ST. PAUL, Minn. (WCCO/AP) — A state House committee has given the first stamp of approval to a Republican proposal that would require all Minnesotans to present a photo ID in order to vote.
The House Government Operations and Elections Committee approved the measure on a 9-6 vote with all Republicans in favor and all Democrats opposed.
Backers of the bill say requiring a picture ID would cut down on voter fraud and make the voting process more efficient. Critics say fraud is not a widespread problem in Minnesota elections and that the new requirement would be expensive and hard to administer.
“Those who steal don’t just stand there and say, ‘Hey! Here I am! I’m lying. This is not who I really am!’ You know the issue of the voter ID is to deter and to prove that,” said Rep. Mary Kiffmeyer, R-Big Lake.
WCCO’s Chad Hartman Interviews Ramsey County Elections Manager Joe Mansky Who Opposed Voter ID
The bill has a strong shot of getting through the Republican-controlled Legislature, but Gov. Mark Dayton says he believes it could create more problems than it solves. Dayton stopped short of a veto threat but says he’d prefer an independent commission study problems with election administration and suggest fixes.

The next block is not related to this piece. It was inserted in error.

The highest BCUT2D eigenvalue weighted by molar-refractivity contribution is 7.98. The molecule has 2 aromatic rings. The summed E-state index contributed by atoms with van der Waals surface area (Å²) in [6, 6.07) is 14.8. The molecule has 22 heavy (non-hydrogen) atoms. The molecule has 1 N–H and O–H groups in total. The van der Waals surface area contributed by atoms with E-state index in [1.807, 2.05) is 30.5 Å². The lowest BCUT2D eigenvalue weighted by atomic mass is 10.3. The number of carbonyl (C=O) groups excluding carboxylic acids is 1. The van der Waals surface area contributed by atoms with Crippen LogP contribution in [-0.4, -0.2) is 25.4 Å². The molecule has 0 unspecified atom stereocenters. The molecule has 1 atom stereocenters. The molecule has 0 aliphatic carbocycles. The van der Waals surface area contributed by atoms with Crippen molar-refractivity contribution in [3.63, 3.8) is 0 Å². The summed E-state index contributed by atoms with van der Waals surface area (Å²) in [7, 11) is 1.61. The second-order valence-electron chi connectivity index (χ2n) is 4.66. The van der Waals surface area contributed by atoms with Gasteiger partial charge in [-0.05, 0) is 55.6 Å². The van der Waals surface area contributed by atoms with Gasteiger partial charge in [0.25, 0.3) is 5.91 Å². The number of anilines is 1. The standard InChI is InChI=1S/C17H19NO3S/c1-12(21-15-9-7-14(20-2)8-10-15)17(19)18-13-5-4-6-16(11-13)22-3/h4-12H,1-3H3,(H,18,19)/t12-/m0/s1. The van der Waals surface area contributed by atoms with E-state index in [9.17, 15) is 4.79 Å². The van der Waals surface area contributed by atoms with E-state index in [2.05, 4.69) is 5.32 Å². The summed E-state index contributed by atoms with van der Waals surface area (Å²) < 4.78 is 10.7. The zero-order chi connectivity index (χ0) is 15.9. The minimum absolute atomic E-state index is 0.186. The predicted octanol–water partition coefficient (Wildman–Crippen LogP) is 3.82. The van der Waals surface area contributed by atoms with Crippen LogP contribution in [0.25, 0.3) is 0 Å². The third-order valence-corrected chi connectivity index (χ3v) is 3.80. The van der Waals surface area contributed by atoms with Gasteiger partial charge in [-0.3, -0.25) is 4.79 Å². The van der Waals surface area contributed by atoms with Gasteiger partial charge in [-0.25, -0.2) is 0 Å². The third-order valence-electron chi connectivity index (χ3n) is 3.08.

The bill also eliminates Minnesota’s long-standing tradition of “vouching” for unregistered voters.
Supporters say it’s unworkable because it assumes everyone is honest.
“The danger of vouching is mainly that it is a faith-based system. They just trust you at face value that you are being honest that day,” Kiffmeyer said.
Jackie Emmer, the wife of failed-governor candidate Tom Emmer, was at the hearing — an exclamation point to Republican claims of widespread election fraud.
But an animated DFL Secretary of State said fraud is almost non-existant in Minnesota, challenging critics to prove it.
“People say to me, ‘We have to have photo ID because no one trusts our elections system. And I look around the room and I say, ’80 percent of you voted,'” Ritchie said.
In fact, Minnesota’s 80-percent voter turnout is No. 1 in the nation. No. 2 is Wisconsin.
Or, as the Secretary of State said, we can’t beat ’em in football, but we can beat them in voting.
(TM and © Copyright 2011 CBS Radio Inc. and its relevant subsidiaries. CBS RADIO and EYE Logo TM and Copyright 2011 CBS Broadcasting Inc. Used under license. All Rights Reserved. This material may not be published, broadcast, rewritten, or redistributed. The Associated Press contributed to this report.)